Martha or Mary? Mary and Martha? – Sixteenth Sunday in Ordinary Time 2019
lMany people assume that Jesus was making a comparison between Mary and Martha in today’s Gospel account and that he was implying that Mary’s attitude was better. After all, he does say, “Martha, Martha, you are worried and distracted by many things; there is need of only one thing. Mary has chosen the better part …”
However, it is instructive to look at Jesus’ own life. We see a person who balances both action and contemplation. Jesus has elements of both Mary and Martha, probably exhibiting them as the current situation dictates.
Jesus was prayerful. We occasionally hear about him going into the hills or desert to be alone in prayer. He encourages his disciples to follow that example. But he was also active in reaching out to people in need. We hear elsewhere in the Gospel that he felt compassion for people, because they were like sheep without a shepherd. That compassion had its roots in his prayerful stance and is practiced in his ministry of healing and listening.
The challenge for Martha is to become less “worried and distracted” by her many responsibilities and approach them with more focus and mindfulness. But Mary also has to be prepared to step away from her complete gaze on the Lord and pay closer attention to her surroundings. That tension between action and contemplation is a concern for most of us.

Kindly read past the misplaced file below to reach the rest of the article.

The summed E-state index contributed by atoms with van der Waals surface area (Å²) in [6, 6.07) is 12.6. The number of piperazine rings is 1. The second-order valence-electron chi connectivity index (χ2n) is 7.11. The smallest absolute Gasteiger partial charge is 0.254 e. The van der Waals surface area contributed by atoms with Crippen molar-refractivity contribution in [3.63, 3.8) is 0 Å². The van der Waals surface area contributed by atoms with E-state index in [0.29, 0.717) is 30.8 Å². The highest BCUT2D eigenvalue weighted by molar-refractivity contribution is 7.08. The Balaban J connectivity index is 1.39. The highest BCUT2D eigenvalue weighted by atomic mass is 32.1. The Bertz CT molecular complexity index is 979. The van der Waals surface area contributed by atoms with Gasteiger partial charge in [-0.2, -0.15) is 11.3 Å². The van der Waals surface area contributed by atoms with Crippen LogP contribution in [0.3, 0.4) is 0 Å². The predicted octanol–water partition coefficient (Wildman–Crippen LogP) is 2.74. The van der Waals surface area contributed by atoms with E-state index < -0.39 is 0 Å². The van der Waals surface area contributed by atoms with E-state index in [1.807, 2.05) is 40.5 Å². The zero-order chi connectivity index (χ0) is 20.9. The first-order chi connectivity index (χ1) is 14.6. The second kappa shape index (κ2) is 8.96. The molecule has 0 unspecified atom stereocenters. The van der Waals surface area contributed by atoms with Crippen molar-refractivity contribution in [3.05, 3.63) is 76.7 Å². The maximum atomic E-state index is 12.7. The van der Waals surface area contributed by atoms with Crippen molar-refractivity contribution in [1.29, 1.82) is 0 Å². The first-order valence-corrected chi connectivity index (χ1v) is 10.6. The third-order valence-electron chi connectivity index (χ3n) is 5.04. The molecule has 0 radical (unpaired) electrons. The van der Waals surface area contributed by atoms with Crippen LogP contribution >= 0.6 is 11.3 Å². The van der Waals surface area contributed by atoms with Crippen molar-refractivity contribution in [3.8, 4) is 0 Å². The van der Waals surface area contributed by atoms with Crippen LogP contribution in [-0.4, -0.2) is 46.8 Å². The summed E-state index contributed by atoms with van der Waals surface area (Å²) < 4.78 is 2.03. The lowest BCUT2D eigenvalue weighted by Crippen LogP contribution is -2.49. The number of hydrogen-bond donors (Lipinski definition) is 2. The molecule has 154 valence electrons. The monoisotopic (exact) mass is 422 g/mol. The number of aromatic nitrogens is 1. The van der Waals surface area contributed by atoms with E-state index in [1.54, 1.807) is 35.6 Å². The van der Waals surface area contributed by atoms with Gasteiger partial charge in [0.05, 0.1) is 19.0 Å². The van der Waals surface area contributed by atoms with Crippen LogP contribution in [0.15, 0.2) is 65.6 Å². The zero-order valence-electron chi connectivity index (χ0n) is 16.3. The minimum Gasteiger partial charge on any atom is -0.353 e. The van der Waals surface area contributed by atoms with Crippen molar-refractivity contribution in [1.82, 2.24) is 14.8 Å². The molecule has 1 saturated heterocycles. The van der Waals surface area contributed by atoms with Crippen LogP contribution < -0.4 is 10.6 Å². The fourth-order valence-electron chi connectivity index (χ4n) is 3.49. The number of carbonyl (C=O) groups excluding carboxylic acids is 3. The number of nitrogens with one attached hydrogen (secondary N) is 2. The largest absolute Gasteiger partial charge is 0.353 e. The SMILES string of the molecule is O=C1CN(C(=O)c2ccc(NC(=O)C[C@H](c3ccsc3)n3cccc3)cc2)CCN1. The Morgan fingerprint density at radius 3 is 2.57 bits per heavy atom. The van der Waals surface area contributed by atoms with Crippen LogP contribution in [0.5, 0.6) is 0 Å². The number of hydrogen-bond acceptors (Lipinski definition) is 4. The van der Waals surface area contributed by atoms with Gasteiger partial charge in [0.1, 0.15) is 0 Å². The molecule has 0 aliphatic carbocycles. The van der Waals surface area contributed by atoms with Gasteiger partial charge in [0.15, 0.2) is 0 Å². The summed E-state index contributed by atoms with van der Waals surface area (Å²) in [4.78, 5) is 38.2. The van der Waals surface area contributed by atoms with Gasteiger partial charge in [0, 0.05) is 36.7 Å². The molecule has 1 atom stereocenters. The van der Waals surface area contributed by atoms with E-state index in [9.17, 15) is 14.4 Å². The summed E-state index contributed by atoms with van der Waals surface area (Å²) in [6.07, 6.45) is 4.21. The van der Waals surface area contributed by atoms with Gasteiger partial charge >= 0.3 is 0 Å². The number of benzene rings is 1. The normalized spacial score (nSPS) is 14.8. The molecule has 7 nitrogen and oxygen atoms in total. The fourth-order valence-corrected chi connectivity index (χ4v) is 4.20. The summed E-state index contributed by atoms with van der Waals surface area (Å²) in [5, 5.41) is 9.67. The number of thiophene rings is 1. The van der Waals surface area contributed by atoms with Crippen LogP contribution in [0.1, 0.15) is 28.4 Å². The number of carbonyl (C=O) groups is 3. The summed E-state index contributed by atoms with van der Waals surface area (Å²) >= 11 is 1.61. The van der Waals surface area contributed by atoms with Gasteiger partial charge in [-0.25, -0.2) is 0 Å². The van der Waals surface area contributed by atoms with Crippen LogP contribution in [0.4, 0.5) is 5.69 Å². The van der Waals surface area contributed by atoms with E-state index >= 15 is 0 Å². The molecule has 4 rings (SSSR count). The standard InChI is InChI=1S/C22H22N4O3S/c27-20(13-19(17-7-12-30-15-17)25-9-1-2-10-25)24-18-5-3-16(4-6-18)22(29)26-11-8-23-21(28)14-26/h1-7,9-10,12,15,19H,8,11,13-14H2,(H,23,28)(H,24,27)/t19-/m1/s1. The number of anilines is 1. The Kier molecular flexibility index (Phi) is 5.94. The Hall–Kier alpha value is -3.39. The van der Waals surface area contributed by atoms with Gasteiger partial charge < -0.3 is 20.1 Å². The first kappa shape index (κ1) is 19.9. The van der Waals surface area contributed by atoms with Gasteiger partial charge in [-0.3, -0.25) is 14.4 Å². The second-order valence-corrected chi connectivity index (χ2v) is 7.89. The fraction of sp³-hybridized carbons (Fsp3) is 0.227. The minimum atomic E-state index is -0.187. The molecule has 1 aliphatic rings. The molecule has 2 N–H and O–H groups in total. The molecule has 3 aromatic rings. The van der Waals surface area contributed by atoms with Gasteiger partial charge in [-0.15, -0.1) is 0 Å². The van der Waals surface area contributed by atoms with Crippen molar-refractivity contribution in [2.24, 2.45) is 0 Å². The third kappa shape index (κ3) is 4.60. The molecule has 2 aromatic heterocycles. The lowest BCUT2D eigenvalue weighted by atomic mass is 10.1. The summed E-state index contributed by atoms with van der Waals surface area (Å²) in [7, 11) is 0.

We tend to err on one side or the other, though we probably err the most by not taking enough time for prayer and reflection. That can manifest itself in overwork, rash thinking and reacting hastily to a situation.
Wouldn’t it be wonderful if we could live every moment of the day with an intentional focus? What if we could put our heart and mind into our daily chores? What would it mean to cook and clean and garden with love? Can I bring out the garbage or wash the dishes with love?
Probably if I’m doing it with someone whom I enjoy spending time with. Unfortunately, many of us approach our household tasks with resignation and a sense of duty. That’s natural when those tasks are mundane or dirty. Is it possible to bring love to using a plunger on a clogged toilet?
Perhaps Jesus was inviting Martha to let go of her worry and distraction. Can we carry out our paid work with that same kind of love? That’s likely easier if we have the advantage of a career that connects to our passions and is really a kind of vocation.
But what about a menial job that is merely a means of paying the bills? It’s really difficult to carry that out with love, especially if the work is demeaning or if the boss is bullying in his or her approach. In those stressful and challenging situations it becomes so much more important to go to Mary’s “better part,” allowing our contemplative gaze on Jesus to bring us to a place of peace.